The summer of 2014 is going down as an extraordinary period of social, political and international upheaval and crisis.
President Obama and members of Congress left for vacation this month with the expectation of relative calm before a resumption of political wrangling this fall over immigration reform and spending measures – and before a critical mid-term election campaign.
Instead, violence broke out in Ferguson, Mo., after an unarmed black youth was shot to death by a police officer; the world was stunned by a video of the beheading of an American journalist by an Islamic State terrorist in the Middle East; and a humanitarian crisis festered along the U.S.-Mexican border caused by a massive influx of unaccompanied Central American children into this country.
With so much going on, The Fiscal Times asked Dan Balz, The Washington Post’s highly regarded chief political correspondent, to discuss these and other fast-moving developments. Here are portions of the interview conducted on Thursday:
Eric Pianin (EP): With the crisis in Ferguson and the Middle East, what are the optics of President Obama’s continued vacation on Martha’s Vineyard?
Dan Balz (DB): This comes up any time a president is away in August and there’s a crisis. When the Iraqis invaded Kuwait in the summer of 1990, President [George H.W.] Bush went off to Kennebunkport in a kind of defiant way. I think people respect the fact that even presidents deserve vacations. It is harder today because of the intensity of the media spotlight. The most important thing for Obama is not where he is, but how he is handling himself and do people have confidence in his decisions.
EP: Speaking of confidence levels, a Quinnipiac University poll in July found that 33 percent of voters think President Obama is the worst president since 1945, and his approval rating hovers in the 40 percent range. You’ve covered him from the start: Why does he engender such strong feelings of resentment, even among some Democrats?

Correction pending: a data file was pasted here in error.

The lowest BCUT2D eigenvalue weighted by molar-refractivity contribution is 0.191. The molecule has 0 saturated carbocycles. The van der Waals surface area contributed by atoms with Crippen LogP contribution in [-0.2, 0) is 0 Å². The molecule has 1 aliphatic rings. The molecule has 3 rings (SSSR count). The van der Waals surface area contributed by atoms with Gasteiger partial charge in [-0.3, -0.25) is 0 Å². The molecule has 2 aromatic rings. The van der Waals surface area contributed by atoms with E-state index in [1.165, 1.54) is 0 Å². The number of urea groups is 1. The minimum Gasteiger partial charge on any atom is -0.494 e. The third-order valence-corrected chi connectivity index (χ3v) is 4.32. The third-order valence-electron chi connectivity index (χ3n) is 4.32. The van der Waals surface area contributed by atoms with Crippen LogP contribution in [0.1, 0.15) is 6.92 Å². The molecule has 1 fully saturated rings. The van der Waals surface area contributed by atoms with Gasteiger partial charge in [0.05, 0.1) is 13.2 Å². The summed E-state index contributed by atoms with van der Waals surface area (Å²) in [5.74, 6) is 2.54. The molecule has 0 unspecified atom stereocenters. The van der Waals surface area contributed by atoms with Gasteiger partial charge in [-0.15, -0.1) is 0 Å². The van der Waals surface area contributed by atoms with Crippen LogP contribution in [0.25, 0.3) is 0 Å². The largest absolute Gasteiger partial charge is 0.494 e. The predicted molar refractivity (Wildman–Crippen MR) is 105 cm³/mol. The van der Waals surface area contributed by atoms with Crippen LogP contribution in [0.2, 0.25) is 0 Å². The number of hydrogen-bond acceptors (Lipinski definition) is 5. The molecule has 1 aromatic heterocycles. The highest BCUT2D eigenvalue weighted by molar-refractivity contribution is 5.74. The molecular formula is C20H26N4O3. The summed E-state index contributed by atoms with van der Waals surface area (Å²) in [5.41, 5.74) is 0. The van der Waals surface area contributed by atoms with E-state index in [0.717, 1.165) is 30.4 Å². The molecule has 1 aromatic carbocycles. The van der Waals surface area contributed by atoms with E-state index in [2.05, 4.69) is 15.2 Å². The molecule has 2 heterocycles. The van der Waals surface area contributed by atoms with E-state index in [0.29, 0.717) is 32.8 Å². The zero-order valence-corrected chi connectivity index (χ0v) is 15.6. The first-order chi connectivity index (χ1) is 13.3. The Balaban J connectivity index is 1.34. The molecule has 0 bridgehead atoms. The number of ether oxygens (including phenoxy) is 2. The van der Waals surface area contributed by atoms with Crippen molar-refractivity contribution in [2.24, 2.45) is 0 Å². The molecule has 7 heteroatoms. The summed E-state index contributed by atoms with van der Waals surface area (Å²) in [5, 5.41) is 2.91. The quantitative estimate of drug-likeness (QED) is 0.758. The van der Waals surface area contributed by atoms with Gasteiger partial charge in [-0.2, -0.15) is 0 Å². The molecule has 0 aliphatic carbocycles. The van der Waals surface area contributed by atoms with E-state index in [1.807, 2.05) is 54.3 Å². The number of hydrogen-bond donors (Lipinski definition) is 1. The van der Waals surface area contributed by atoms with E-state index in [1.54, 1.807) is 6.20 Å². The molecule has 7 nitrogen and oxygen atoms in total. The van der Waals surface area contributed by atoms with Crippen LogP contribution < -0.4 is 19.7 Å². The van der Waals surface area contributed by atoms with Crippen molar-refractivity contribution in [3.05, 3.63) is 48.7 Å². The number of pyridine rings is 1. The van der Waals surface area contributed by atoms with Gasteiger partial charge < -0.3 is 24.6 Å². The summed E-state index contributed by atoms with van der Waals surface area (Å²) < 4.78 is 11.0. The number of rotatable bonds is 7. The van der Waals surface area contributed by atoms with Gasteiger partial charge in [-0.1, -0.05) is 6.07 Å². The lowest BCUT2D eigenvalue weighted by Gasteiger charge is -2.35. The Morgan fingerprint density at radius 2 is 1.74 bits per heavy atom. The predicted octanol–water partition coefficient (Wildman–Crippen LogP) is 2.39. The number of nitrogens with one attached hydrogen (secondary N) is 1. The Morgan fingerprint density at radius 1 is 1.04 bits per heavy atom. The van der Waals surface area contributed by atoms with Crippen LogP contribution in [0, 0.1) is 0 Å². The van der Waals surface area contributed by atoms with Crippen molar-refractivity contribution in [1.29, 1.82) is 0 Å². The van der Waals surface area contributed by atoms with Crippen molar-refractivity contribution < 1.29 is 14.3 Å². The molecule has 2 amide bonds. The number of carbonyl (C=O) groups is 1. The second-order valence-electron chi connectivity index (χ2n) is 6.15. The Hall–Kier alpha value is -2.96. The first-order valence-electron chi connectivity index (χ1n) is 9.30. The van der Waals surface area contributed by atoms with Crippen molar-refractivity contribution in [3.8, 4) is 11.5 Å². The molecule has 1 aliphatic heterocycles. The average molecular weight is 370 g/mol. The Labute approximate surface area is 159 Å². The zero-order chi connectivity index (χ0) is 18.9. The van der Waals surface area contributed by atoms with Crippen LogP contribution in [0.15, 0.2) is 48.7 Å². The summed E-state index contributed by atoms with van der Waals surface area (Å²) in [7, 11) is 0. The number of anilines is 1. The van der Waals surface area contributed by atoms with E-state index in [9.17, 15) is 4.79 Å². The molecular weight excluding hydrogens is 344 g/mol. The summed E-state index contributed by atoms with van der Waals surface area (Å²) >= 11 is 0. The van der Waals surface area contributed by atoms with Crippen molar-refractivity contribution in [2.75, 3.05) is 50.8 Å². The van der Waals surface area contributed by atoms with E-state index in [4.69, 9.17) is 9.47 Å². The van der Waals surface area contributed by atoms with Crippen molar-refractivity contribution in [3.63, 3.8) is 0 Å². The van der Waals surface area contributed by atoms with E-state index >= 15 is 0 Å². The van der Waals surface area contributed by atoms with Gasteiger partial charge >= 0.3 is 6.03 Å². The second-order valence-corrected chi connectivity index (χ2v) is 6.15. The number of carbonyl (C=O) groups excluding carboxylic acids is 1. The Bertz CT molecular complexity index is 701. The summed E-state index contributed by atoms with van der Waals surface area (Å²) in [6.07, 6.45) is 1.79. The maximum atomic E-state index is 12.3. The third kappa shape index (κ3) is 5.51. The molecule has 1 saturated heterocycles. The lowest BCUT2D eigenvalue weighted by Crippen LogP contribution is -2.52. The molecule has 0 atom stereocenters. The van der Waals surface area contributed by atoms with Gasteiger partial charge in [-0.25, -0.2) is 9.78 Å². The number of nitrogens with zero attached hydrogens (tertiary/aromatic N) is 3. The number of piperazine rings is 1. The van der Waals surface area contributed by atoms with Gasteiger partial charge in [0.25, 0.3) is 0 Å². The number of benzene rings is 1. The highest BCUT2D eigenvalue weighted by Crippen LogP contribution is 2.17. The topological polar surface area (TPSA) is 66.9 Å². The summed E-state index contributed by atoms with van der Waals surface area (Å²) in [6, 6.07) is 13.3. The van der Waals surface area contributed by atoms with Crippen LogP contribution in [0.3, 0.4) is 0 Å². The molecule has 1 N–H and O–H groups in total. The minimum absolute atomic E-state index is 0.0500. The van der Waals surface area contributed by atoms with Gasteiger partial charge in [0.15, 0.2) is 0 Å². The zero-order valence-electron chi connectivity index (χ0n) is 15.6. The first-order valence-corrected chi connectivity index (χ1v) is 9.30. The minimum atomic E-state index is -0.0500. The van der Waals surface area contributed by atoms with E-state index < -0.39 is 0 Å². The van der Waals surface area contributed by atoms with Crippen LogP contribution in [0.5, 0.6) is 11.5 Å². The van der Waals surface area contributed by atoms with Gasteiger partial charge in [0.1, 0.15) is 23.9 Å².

DB: For a couple of reasons. I think he is the most polarizing president we’ve ever had, which is to say the difference between the way Democrats feel versus Republicans. That gap is as big as we’ve ever seen. But the second most polarizing president, I believe, was George W. Bush and probably the third most polarizing president was Bill Clinton. The country is polarized and has been polarized about [Obama] since he was elected. We lost sight of that at the time he was elected in 2008.
The second thing is we are in a time of turmoil. All over the world there is crisis, turmoil, unrest, conflict. Foreign policy for Obama was kind of an anchor. He always got better ratings on foreign policy than he did on handling the economy or health care. His foreign policy numbers have gone down now as a result of just the sense of the world spinning out of control and what do we do about it.
EP: Many are predicting the Republicans will take back control of the Senate in the November election by picking up at least six seats, but I gather you don’t think they have a lock on it yet.
DB: Yes, I think we’re in a time right now where the Republicans have a good opportunity to win the Senate…. There are more than enough [vulnerable Democratic seats] on the table for the Republicans to do it, but I think we’re going to see a very intense fight during the fall. It’s not clear at this point if there is a single or a couple of issues that will determine the outcome. These are going to be fought out in very negative ways. Advertising wars are going to be important and candidate performance is going to be important.